Created on 06-06-2017 06:43 PM
This article will cover debugging MiNiFi C++. This will be the first of a series of debugging, memory leak detection, and profiling MiNiFi C++. In my development of MiNiFi C++ I spent the bulk of my time using common GNU tools for debugging and ensuring we don't have memory leaks. Profiling allows us to baseline. This guide will focus on debugging using the GNU Debugger, GDB
MiNiFi C++ uses CMAKE to generate builds. A precondition for debugging C++ tools is including debug symbols into the executable. To do this you will need to specify a build type of DEBUG or RELWITHDEBINFO, both of which instruct CMAKE to include those symbols.
$ cmake -DCMAKE_BUILD_TYPE=RelWithDebInfo ..$ cmake -DCMAKE_BUILD_TYPE=DEBUG ..
When you do this, CMAKE will generate compilation code to include debug symbols (-g). When you build the project debug symbols will be included, and allow you to run GDB. GDB is the GNU debugger. When you've installed MiNiFi you can debug minifi in place by running:
gdb ./minifi GNU gdb (GDB 7.12.1 Copyright (C) 2017 Free Software Foundation, Inc. License GPLv3+: GNU GPL version 3 or later <http://gnu.org/licenses/gpl.html> This is free software: you are free to change and redistribute it. There is NO WARRANTY, to the extent permitted by law. Type "show copying" and "show warranty" for details. This GDB was configured as "x86_64-linux-gnu". Type "show configuration" for configuration details. Reading symbols from ./minifi...done. (gdb) run
This will begin the debug session. To set a breakpoint on a piece of code, such as Site2SiteClientProtocol.cpp, you can use the following command to set the breakpoint on your desired line. In this example I'm setting a breakpoint on the function named initiateResourceNegoation of Site2SiteClientProtocol.
(gdb) break Site2SiteClientProtocol.cpp:87 Breakpoint 1 at 0x5614db: file /opt/marc/code/nifi-minifi-cpp/libminifi/Site2SiteClientProtocol.cpp, line 87 (gdb) run [Switching to Thread 0x7ffff83fff700 (LWP 7127)] Thread 42 "minifi" hit Breakpoint 1 org::apache::nifi::minifi::Site2SiteClientProtocol::initiateResourceNegotiation at /opt/marc/code/nifi-minifi-cpp/libminifi/Site2SiteClientProtocol.cpp:87 int ret = peer_->write(_currentVersion);
If at this point you wish to print the value of _currentVersion you can use the print command. You can see from the example output, below, that we have an unsigned integer _currentVersion whose value is 5.
(gdb) print _currentVersion$1 = 5(gdb) ptype _currentVersion type = unsigned int
You can inspect the stack with commands such as bt ( or backtrace) to print the backtrace of active functions in the execution stack. or frame <number> if you want to print the stack frame. In many cases, if a signal occurs the interrupts execution you may be able to use backtrace to get the current location whilst inspecting variables that may help lead to the problem.
Typical problems that occur are segmentation faults, bus errors, or stack corruption. Segmentation faults are commonly caused by accessing addresses outside of the assigned address space. An example might be null pointers in which your variables are attempting to access 0x00 ( nullptr/NULL ). In this case, printing variables or the stack frame may be helpful in finding which variable is null.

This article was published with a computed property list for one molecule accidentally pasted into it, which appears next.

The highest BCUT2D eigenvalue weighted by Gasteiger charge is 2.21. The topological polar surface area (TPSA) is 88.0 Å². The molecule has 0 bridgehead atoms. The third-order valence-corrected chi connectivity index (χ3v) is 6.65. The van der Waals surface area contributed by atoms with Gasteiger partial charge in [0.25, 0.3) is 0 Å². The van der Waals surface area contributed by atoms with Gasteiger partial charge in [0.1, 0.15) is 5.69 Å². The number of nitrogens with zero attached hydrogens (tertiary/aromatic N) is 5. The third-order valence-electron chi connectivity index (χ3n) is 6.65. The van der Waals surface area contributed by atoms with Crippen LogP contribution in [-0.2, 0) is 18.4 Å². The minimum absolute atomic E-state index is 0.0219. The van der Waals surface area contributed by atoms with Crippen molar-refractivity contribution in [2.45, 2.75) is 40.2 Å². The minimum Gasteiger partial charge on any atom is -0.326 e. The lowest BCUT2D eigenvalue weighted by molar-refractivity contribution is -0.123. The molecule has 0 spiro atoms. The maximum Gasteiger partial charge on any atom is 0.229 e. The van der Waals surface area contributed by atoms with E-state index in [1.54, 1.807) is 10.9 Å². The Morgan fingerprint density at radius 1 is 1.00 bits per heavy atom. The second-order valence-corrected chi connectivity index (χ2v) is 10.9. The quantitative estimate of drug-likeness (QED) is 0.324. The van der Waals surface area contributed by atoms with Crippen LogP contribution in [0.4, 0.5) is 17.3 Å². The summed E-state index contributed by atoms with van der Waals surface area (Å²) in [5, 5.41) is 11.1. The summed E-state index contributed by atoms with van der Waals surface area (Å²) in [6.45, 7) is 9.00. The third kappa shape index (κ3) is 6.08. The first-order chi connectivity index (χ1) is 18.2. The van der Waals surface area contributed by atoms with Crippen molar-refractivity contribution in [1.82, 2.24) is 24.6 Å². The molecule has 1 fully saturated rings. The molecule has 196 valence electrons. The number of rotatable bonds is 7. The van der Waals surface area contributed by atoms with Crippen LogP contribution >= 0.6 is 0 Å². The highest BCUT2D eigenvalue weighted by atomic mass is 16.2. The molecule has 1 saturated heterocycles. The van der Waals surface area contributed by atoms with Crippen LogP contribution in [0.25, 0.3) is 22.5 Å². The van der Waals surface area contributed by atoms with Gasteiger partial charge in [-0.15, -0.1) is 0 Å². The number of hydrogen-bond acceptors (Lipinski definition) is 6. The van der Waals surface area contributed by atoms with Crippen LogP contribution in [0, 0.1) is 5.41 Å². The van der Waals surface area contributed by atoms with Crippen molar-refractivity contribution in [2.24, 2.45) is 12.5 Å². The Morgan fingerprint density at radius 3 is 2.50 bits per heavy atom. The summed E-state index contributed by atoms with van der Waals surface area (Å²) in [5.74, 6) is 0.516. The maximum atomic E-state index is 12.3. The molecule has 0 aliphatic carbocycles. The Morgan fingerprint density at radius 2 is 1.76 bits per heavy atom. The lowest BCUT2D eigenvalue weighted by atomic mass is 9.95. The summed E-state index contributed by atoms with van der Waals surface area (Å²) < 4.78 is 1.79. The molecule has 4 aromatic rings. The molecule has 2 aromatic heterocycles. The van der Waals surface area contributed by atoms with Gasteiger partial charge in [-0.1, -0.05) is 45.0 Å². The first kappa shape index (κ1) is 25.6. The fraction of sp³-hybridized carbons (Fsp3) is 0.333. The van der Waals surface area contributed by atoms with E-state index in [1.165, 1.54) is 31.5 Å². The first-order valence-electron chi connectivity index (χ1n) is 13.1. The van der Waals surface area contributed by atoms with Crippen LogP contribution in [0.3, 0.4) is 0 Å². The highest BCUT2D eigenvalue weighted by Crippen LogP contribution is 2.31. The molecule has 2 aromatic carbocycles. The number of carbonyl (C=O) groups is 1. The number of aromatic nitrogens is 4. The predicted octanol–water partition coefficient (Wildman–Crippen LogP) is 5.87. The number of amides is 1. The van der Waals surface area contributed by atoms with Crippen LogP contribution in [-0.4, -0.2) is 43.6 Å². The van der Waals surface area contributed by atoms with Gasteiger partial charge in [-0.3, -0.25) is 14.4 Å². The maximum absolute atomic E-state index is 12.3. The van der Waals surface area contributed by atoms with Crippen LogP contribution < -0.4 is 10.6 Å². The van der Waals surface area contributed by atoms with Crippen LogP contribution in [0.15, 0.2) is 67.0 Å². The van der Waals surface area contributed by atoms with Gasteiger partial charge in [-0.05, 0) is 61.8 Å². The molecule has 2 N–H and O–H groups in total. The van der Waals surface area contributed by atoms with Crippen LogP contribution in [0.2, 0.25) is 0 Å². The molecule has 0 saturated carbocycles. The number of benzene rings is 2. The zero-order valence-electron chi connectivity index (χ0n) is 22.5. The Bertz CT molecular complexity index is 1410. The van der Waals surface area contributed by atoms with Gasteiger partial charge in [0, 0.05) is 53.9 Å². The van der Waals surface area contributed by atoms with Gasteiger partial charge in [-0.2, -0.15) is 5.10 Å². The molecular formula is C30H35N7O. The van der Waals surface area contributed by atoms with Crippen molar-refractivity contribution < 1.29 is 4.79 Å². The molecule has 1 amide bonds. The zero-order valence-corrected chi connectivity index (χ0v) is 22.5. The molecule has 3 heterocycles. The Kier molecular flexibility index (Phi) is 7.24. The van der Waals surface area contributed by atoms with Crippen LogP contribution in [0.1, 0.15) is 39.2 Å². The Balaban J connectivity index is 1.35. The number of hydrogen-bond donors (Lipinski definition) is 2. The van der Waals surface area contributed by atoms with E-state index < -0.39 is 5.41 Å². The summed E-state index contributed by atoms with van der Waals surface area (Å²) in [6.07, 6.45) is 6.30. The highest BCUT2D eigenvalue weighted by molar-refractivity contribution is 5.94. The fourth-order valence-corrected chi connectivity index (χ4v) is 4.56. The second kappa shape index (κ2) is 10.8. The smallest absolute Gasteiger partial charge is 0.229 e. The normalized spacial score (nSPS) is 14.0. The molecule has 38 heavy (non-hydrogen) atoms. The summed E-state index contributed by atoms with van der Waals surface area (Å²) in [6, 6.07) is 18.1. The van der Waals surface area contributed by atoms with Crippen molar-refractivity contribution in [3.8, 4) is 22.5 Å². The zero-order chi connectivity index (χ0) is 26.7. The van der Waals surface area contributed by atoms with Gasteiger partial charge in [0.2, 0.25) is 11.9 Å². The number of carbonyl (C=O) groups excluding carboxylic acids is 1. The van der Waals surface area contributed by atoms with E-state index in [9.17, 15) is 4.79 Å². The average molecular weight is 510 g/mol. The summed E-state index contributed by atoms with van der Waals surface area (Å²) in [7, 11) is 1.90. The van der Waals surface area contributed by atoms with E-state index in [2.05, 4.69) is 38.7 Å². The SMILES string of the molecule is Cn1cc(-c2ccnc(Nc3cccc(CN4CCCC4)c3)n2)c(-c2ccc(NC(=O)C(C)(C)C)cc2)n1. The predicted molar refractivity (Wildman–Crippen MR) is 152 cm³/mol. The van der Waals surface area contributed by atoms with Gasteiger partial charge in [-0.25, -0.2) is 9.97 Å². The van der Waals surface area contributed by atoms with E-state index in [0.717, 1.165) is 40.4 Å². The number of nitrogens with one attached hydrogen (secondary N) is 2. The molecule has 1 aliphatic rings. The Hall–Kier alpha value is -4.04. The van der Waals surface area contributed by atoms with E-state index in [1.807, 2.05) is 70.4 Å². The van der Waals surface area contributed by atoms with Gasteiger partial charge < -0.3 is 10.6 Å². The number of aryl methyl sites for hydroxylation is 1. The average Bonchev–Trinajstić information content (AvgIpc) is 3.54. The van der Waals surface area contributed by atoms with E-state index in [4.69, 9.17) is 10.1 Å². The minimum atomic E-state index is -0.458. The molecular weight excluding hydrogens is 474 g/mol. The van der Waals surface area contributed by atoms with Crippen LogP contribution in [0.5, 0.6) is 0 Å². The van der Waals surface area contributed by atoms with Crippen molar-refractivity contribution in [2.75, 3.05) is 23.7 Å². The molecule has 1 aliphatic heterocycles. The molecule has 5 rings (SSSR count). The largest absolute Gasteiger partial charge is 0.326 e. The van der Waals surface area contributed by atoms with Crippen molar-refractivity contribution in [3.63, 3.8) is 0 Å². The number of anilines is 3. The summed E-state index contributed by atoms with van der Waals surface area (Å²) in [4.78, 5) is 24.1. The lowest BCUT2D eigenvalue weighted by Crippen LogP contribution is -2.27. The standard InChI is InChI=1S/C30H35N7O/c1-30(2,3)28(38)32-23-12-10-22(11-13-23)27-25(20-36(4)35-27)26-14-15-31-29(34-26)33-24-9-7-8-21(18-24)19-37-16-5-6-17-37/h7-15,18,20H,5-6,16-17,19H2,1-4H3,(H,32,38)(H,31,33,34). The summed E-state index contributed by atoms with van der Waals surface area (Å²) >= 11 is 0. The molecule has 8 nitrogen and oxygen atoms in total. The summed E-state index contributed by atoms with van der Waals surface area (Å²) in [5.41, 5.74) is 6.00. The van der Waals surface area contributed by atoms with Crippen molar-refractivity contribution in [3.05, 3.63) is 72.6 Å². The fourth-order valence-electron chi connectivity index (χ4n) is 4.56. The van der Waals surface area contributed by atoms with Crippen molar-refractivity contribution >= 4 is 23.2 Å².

In the case of bus errors, this is typically a misaligned instruction pointer or invalid pointer access. This will likely occur because of pointer mismanagement. In these cases you may need to use GDB to print variables. Pointer corruption is better avoided by using smart pointers since we are using C++11; however, in the event that raw pointers are needed, GDB can be very helpful in locating memory issues.
In many cases, stack corruption can manifest as a general segfault. One common cause is calling a bogus function pointer, as your program counter ( PC ) will have a bogus value. Since we're using C++ you may see issues as a result of bogus virtual function calls. In these cases, Valgrind may be a better tool to debug the situation. To do this simply run the following command.
When the error is reached Valgrind will provide the offending lines along with the address of the function pointer. Verify that this is expected and/or trace the output with gdb to identify if the value is expected. Using our example above with function initiateResourceNegotation you can locate the address of a function. The info command (help info for provide more information about this command) will allow you to get systematic information about symbols.
(gdb) info address org::apache::nifi::minifi::Site2SiteClientProtocol::initateResourceNegotiation Symbol "org::apache::nifi::minifi::Site2SiteClientProtocol::initateResourceNegotiation" is a function at address 0x55a950.
Info address will provide the address of where the function exists in memory. In this case you can correlate the function symbol address with your function pointer found in Valgrind. With this information you should be able to track down the invalid function pointer and alleviate your source of stack corruption.
This quick how to discusses some common commands to debug the three most commons issues I've come across. No guide can be an exhaustive tutorial, please comment with requests and I will attempt to demonstrate by example using MiNiFi C++. I will attempt to discuss common usage of Valgrind in the next how-to. While Valgrind is often used for memory leak detection it can also be used to compliment GDB to identify memory access errors. I like to use both tools since Valgrind strong suit is providing contextual errors in memory access in addition to memory leak detection.